In the last five weeks there have been seven substantive documents written on the topic of the company's strategy. They all have their own viewpoint, delivered from their own vantage point: Equity, the actors union, the Writers Guild, the dramatists of Wales, a lecturer in Yorkshire, and the company statement itself.

Two important voices have not been heard. One is that of the audience. To set the balance right the voices of the audience should be part of it. There must be theatre-goers of Wales who are supportive of the company.

Any comments but, please, only from people who are genuinely independent, not PhD students, or participants or recipients of other patronage. And about the primary mission of making theatre.

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Comment by alun howell on October 29, 2018 at 23:16

I can only speak about The Persians which was everything you said it was. That was seen by a very limited audience, unfortunately, who had to endure a fairly arduous trip in the rain in borrowed plastic macs to see a superb performance. That production had taken years of preparation because of external factors (take a bow the Ministry of Defence!) and even now there is no widely available video copy of a unique occasion. There will never be a performance like it again.

As you say 'there seem to be fewer productions recently' which is close to the centre of the recent complaints. In fact an alleged quote (from one of the closed meetings?) that the NTW wanted to 'devolve' theatre (in a country so small?) and 'destabilize' Welsh theatre. If this is a serious proposition then can I suggest this can easily be achieved by the NTW dissolving itself?

Comment by John Atkinson on October 29, 2018 at 20:43

Without exception, every one of the NTW productions I have attended have been exceptional.  Most have been in & around Cardiff - though further afield The Persians, Coriolanus and Mametz were outstanding.  But there seem to have been fewer productions recently,  My only general criticism is that production runs are too short (by the time I've got round to arranging a party to attend a show, it's sold out} and no account seems to be taken of clashes with major sporting events ... I get the impression NTW doesn't expect culture lovers to have an interest in sport!  I'm looking forward to more site-specific theatrical productions.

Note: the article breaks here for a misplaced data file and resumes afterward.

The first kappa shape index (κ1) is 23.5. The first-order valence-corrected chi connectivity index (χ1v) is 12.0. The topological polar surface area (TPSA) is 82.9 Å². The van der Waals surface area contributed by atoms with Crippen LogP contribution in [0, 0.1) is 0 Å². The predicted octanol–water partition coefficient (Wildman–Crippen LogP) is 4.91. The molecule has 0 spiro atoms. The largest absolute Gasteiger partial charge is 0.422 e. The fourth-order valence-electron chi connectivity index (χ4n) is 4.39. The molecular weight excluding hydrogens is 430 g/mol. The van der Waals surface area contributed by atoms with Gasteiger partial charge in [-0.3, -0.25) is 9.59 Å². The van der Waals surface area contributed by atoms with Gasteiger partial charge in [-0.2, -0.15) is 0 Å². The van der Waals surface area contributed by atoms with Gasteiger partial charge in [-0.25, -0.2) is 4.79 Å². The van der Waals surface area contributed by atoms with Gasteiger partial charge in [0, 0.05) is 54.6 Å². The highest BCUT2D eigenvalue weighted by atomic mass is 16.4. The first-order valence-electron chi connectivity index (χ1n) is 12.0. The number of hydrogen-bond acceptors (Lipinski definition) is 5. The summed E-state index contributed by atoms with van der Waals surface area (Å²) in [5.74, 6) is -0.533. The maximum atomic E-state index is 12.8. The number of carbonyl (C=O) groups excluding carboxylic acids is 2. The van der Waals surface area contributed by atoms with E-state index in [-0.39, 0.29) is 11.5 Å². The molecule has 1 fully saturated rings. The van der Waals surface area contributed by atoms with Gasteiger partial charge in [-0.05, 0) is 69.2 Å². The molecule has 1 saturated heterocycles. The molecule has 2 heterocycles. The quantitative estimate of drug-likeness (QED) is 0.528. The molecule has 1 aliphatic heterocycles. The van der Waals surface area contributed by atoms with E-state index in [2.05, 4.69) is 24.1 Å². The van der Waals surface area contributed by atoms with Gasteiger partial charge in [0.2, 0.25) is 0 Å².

Comment by Kenneth Griffin on October 28, 2018 at 16:25
Comment by alun howell on October 28, 2018 at 13:58

I would, speaking as a independent voice, would suggest that people who's livelihoods depend on NWT's present and future policy have every right to a say in that policy - more than mere observers. I'm not too sure that a comedy night clinches your case for supporting the NTW but I don't want to get involved with an argument about what is Welsh and what isn't. To me  the attitude is more important but this has to include wholehearted support for the Welsh language. What does concern me and anyone who is interested and supportive of Welsh theatre is, going by various comments I have picked up, is an almost anti-theatre policy - a policy that values non-theatrical activities above theatre performances. I would love to be proved wrong but I can't find Kully Thiarai long response perhaps you can help me with this? I should say that I will read it with the understanding that she, of all people, has a vested interest in all of this.

Comment by Kenneth Griffin on October 28, 2018 at 12:21

As an audience member, this affair has seemed quite distasteful. The gripes are patently genuinely heartfelt but they come from groups with vested interests and are argued with biased analysis of reality.

On quantifying the rate of productions, 2017 was indeed a lean year but 2018 has been a bumper year. NTW has always programmed flexibly.

On including a comedy night in the NHS70 season, there is a theatrical element to stand-up, and the ticket pricing of the event would suggest that it was budgeted to break even and not to draw on NTW's financial resources.